Last week, the American government released a statement from al Qaeda's one-time operational czar Khalid Sheikh Mohammed. Even allowing for an amount of potential blarney and outright fabrication, Mohammed's confession provided some unique and chilling reminders about the terrorist mind.
First and foremost, for al Qaeda and like-minded types around the world, Sept. 11 wasn't the culmination of a reign of terror but merely its intended beginning. Mohammed's plans were audacious and ambitious. According to the testimony he gave at Guantanomo, there was nary a prominent skyscraper in the United States that he didn't at some point plan to knock down. Past American presidents also received his unwanted attention. Mohammed boasted of plans to assassinate several former presidents including Presidents Carter and Clinton.
Most chilling were his words regarding Daniel Pearl of the Wall Street Journal. Mohammed crowed, "I decapitated with my blessed right hand the head of the America Jew Daniel Pearl." While some, including Pearl's father, have questioned the legitimacy of this boast, there is little doubt that Mohammed was deeply involved in Pearl's abduction and murder. Even if a fellow jihadist's "blessed right hand" actually did Pearl in, it should be beyond dispute that a man such as Mohammed who would brag about such a deed and had an unquestioned role in several mass murders is quite literally the face of evil.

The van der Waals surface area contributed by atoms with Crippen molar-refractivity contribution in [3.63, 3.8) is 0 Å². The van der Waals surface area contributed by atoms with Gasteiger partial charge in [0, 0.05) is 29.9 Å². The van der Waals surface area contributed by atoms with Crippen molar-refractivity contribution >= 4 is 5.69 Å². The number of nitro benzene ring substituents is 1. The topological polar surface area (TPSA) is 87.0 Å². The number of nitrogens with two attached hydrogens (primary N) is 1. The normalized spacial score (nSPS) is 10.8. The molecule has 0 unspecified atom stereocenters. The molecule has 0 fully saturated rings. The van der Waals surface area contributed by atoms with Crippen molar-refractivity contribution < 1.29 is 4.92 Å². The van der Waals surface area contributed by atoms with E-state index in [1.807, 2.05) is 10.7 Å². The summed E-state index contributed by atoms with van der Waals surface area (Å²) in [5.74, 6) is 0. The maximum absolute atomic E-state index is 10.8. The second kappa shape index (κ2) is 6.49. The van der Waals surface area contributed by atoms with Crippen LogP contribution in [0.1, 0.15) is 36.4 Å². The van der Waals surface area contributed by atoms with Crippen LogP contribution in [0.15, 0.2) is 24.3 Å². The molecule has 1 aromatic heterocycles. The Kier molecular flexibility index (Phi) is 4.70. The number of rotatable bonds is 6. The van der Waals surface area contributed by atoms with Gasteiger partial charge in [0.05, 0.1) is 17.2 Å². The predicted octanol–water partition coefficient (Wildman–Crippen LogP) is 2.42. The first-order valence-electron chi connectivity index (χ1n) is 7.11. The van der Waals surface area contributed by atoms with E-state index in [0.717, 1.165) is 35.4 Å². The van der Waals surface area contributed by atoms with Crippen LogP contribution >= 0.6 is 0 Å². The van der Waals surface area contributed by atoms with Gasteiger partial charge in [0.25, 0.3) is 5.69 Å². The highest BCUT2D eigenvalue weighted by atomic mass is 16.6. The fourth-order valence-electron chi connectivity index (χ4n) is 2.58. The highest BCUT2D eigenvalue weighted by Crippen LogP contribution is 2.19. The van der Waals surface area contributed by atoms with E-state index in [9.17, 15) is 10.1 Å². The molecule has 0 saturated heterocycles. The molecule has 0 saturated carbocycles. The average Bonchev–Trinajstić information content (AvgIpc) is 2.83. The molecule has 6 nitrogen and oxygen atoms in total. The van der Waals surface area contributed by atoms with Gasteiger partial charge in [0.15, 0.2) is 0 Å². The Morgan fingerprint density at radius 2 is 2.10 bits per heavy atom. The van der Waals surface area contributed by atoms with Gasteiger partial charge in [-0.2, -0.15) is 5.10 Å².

The removal of Mohammed from the ranks of al Qaeda and his subsequent use as an American asset should be an occasion for joy for all stakeholders in the war on terror. This list of stakeholders is extensive, and includes everyone in a Western country who values their freedom. And yet, oddly, Mohammed's comments last week served as sort of a Rorschach test, revealing where several areas of our society mentally and emotionally place themselves.
The Daily Kos and its most rabid denizens, for instance, tend to view everything through their prism of Bush hatred. For them, Mohammed's confession amounted to nothing more than a disingenuous public relations stunt. In an attempt at satire, Kos diarist "Sargent Pepper" wrote, "Did you also know that he's taken responsibility for outing CIA covert agent Valerie Plame? He's also taken responsibility for firing the U.S. attorneys, faulty prewar intel on Iraq, turning Foley and Haggert into gay men, enticing Duke Cunningham into stealing millions [and] shooting Dick Cheney's lawyer buddy." He concluded his essay by asking, "What other atrocities can we suggest that he committed?"
Dean Barnett blogs almost daily at HughHewitt.com. He has also been a frequent contributor to the Weekly Standard's online edition, The Daily Standard. He can be reached for comment at email@example.com.
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